While I loved Alex more than a servant girl should love her lady – I considered her my best friend, and I think she thought of me the same way – I appreciated her passion for human rights. If she were queen, she'd do amazing wonders with our kingdom. I knew some servants were less fortunate than I was; I had a good, kind family, but others were stuck with abusive nobility. It sickened Alex more than it frightened me, and she had always wanted to change the way our kingdom was run.
As Alex took a moment from her monologue to breathe, I snatched the opportunity.
"This is a gorgeous meadow," I smiled, gazing at Alexandra. Her bright blue eyes sparkled at the compliment. "How did you find it?"
She brushed a strand of her golden hair back as it fell before her eye. "Oh, my mother used to take me here when I was younger, six or so. I forgot about it until the other day when I overheard my mother speaking with Maria about this place," she told me, returning my smile, her cheeks rosy in the light.
Maria was Alexandra's mother's lady in waiting, much like I was Alexandra's - except that Maria was eleven years older and like a sister to me. Maria had been serving Lady Claire since she was seven, the same age I had started serving Alex. When I had first started out, Maria had helped me with any trouble I had run into.
"I thought it'd be a nice idea to come here for my seventeenth birthday," Alex mused aloud, gazing around with a gleam in her eyes. I guessed she was remembering the days ten years ago when she had come along with her mother to this beautiful place.
"It's a grand idea," I told her truthfully.
"And we can come here for your seventeenth birthday as well," Alex added with a warm smile. I returned it, hesitantly.
"There's no need, really, Alex -"
"Oh, don't be silly, Bridgette," she scolded, using my full first name. "It will be your special day in three month's time, and we can't celebrate it by sitting around at home talking about the day's bread!"
"But, Alexandra, if your father -"
"My father will not object," Alex told me knowingly, nodding once as if that settled it.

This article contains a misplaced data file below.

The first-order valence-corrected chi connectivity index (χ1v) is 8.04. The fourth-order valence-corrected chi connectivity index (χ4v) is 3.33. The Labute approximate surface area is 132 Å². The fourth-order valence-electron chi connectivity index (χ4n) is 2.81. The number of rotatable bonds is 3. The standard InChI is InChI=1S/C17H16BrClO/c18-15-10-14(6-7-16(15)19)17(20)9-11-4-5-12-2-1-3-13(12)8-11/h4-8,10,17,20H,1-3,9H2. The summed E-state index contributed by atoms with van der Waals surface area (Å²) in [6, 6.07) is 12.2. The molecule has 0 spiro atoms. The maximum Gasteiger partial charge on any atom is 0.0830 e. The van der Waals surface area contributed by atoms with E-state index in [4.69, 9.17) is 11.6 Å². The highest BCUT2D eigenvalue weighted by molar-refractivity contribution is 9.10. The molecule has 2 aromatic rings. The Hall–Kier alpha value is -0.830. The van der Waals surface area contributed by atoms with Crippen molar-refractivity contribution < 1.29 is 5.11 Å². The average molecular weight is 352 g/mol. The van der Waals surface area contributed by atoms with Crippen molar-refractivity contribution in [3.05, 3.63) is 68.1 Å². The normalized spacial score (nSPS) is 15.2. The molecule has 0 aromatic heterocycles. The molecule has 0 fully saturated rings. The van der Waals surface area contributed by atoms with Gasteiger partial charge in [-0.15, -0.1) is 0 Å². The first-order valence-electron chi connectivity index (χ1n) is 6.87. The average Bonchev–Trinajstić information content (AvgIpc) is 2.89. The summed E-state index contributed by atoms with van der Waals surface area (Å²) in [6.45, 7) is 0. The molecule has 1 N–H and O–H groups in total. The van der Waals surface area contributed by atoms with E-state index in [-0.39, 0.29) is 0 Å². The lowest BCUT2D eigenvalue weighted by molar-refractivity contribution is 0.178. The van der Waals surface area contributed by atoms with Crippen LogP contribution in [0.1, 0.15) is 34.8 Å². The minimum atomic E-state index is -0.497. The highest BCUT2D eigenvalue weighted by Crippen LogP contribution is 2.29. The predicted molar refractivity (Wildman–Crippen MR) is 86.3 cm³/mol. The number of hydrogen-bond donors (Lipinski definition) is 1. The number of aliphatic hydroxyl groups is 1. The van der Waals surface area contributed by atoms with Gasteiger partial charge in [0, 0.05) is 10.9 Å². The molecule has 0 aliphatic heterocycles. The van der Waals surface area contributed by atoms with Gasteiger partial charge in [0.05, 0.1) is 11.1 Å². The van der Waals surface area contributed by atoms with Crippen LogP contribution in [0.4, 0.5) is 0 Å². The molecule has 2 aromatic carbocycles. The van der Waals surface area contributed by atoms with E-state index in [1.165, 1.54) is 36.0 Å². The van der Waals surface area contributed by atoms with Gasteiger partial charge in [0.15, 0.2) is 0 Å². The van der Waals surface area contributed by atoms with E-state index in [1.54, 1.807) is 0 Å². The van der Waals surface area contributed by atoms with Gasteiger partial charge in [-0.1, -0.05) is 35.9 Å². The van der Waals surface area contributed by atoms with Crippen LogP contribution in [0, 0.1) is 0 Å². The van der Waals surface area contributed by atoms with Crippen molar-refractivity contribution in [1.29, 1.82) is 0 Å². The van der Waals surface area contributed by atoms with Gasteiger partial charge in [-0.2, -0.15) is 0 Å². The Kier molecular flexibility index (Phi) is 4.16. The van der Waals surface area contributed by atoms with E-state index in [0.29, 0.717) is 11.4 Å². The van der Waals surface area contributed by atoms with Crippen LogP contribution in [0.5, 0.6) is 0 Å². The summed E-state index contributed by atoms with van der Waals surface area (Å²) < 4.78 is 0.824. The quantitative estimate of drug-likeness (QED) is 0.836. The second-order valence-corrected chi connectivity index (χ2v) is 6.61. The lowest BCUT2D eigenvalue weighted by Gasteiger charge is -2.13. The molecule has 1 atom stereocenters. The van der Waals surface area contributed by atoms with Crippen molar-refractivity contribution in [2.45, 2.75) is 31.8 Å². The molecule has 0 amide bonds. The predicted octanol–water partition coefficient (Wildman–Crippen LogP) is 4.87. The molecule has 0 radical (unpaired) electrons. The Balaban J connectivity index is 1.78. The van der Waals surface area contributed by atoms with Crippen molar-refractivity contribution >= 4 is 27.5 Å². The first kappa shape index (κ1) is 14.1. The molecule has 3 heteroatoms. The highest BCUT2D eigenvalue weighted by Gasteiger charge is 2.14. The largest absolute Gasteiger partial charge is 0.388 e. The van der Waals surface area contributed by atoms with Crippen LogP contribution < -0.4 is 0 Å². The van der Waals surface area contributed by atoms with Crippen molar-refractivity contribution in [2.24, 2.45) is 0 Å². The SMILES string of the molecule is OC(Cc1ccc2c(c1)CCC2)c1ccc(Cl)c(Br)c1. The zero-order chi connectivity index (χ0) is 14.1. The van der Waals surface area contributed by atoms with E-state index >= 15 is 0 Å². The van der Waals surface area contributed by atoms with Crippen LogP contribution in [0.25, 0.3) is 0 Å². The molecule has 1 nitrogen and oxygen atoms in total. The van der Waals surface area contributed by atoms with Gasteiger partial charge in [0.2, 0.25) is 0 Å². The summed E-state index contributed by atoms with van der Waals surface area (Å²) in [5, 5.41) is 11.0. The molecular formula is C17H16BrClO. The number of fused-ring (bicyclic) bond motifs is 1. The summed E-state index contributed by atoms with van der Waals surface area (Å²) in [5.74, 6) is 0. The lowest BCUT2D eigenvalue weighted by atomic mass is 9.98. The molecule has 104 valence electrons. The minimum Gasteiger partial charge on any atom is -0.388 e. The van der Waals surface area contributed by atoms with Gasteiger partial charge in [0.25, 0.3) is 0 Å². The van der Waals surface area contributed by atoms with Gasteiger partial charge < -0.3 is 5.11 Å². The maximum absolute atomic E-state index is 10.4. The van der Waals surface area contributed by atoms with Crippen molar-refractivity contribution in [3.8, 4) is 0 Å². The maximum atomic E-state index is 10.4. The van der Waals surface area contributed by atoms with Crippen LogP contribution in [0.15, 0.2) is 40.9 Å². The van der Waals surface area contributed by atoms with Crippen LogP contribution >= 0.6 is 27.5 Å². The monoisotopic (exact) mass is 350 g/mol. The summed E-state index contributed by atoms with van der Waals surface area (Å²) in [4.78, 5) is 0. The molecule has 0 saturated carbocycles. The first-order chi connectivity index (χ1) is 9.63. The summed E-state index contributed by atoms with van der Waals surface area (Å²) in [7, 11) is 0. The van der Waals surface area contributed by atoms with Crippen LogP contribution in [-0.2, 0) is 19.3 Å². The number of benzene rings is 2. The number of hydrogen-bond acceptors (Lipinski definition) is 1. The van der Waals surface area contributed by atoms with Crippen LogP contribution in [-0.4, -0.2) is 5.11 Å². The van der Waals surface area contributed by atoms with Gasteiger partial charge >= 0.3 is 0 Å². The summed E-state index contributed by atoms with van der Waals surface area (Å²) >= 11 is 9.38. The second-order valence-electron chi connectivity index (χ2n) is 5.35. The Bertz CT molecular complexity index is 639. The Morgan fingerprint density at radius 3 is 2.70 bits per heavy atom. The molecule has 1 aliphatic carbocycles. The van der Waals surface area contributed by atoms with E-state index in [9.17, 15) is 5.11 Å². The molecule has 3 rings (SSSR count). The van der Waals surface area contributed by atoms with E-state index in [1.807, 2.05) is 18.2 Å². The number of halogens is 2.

I died down, deciding it best to let her simmer before I slowly changed the direction of her interest.
It was often best that way with Alexandra – if she wanted something, you let her argue her point, or preferably not argue at all, as trying to convince her otherwise would be a nightmare. Alex knew any and every way to fight for her wish, and could easily stop you in your tracks even as you tried to dissuade her - after she had calmed, you attempted to make her see reason. Often times it was hardly worth the effort, except for the slight alteration that saved her from serious injury or embarrassment.
She was a determined girl: That was certain.
"You know best," I replied politely, my smile flickering as I gazed back at the clouds.
I heard myself gasp, felt myself jump to me feet, as I saw the clouds were nearly upon us; the oak's top branches seemed to be swathed in a livid swirl of cloud. The sun had dimmed, with shadows creeping towards us.
"Alex! We should have been home by now, the storm's to start!" I cried, my eyes widening. A lightning bolt, clearly visible from our position, alerted me to the crash of thunder that followed seconds later. "Quick, to the horses," I murmured, pulling Alex to her feet and pushing her towards where Sunshine and Candy were tethered.
I dove for the blanket, folding it hurriedly as I raced to Candy. The poor dear showed the whites of her eyes as she neighed urgently.
"Hush. It's okay, girl," I heard Alex whispering to her mare, already atop and ready to ride. Another flash of lightning illuminated the dark clearing, and I quickly stuffed the blanket into my bag. I fumbled with the ropes as I untied Candy's reins, before swinging myself into the saddle.
"Go!" I urged Alex, and together we sprinted from the clearing, our horses eager to escape the storm. The rain suddenly caught up to us, hitting us hard; it flecked Candy's hide and bounced off. The cold drops soaked through my summer dress and made me shiver, goose bumps rising along my arms.
"Whoa, Candy, whoa!" I pulled on the reins, controlling Candy 'less she go on a rampage and run off the trail. Ahead, I saw Alex slowing Sunshine as well, though her palomino seemed anxious. The wind, stronger than ever, nearly pushed Sunshine over, and Alex centered her balance, readjusting so as to help her mare bare the wind.
I doubled her movements, but just as I was ready to push Candy into a canter again, I saw the lightning flash, followed instantly by a clap of thunder so loud it left my ears ringing. I tightened the reins even more, and Candy skidded to a sudden halt. Unfortunately, Alex had not been ready for the sudden thunder crash; Sunshine spooked, rearing back wildly and letting lose a crazed neigh.
"Sunshine!" I heard Alex cry over the rain, at the same instant I called, "Alex!"
She was thrown off her horse, her damp hair splayed in the air like an angelic being, and I watched with shock and horror quickly filling my bones as she fell to the earth, landing in a nearby thicket.
"Alex!" I screamed again over another clap of lightning, and suddenly the world was falling – a strong gust of wind, a low creaking moan adding to my scream and the storm, brown bark toppling and foliage getting caught, a muffled thump.
Then, suddenly – quiet.